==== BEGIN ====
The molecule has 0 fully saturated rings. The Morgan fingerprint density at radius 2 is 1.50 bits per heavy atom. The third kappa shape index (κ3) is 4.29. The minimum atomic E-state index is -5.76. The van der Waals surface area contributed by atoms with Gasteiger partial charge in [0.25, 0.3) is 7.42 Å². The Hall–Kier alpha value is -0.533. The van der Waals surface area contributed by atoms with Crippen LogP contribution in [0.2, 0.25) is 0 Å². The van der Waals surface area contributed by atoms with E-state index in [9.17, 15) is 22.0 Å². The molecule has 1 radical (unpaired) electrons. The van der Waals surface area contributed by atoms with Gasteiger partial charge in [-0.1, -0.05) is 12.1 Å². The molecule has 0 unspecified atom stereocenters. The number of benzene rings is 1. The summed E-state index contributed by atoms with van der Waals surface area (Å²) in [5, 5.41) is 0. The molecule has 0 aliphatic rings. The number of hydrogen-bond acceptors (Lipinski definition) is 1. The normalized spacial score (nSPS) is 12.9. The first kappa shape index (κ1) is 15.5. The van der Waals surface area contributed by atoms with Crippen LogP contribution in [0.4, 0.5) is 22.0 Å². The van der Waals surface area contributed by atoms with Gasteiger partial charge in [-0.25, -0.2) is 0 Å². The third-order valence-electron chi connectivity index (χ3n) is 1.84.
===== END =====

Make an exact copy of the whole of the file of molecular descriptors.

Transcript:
The molecule has 0 fully saturated rings. The Morgan fingerprint density at radius 2 is 1.50 bits per heavy atom. The third kappa shape index (κ3) is 4.29. The minimum atomic E-state index is -5.76. The van der Waals surface area contributed by atoms with Gasteiger partial charge in [0.25, 0.3) is 7.42 Å². The Hall–Kier alpha value is -0.533. The van der Waals surface area contributed by atoms with Crippen LogP contribution in [0.2, 0.25) is 0 Å². The van der Waals surface area contributed by atoms with E-state index in [9.17, 15) is 22.0 Å². The molecule has 1 radical (unpaired) electrons. The van der Waals surface area contributed by atoms with Gasteiger partial charge in [-0.1, -0.05) is 12.1 Å². The molecule has 0 unspecified atom stereocenters. The number of benzene rings is 1. The summed E-state index contributed by atoms with van der Waals surface area (Å²) in [5, 5.41) is 0. The molecule has 0 aliphatic rings. The number of hydrogen-bond acceptors (Lipinski definition) is 1. The normalized spacial score (nSPS) is 12.9. The first kappa shape index (κ1) is 15.5. The van der Waals surface area contributed by atoms with Crippen LogP contribution in [0.4, 0.5) is 22.0 Å². The van der Waals surface area contributed by atoms with Gasteiger partial charge in [-0.25, -0.2) is 0 Å². The third-order valence-electron chi connectivity index (χ3n) is 1.84.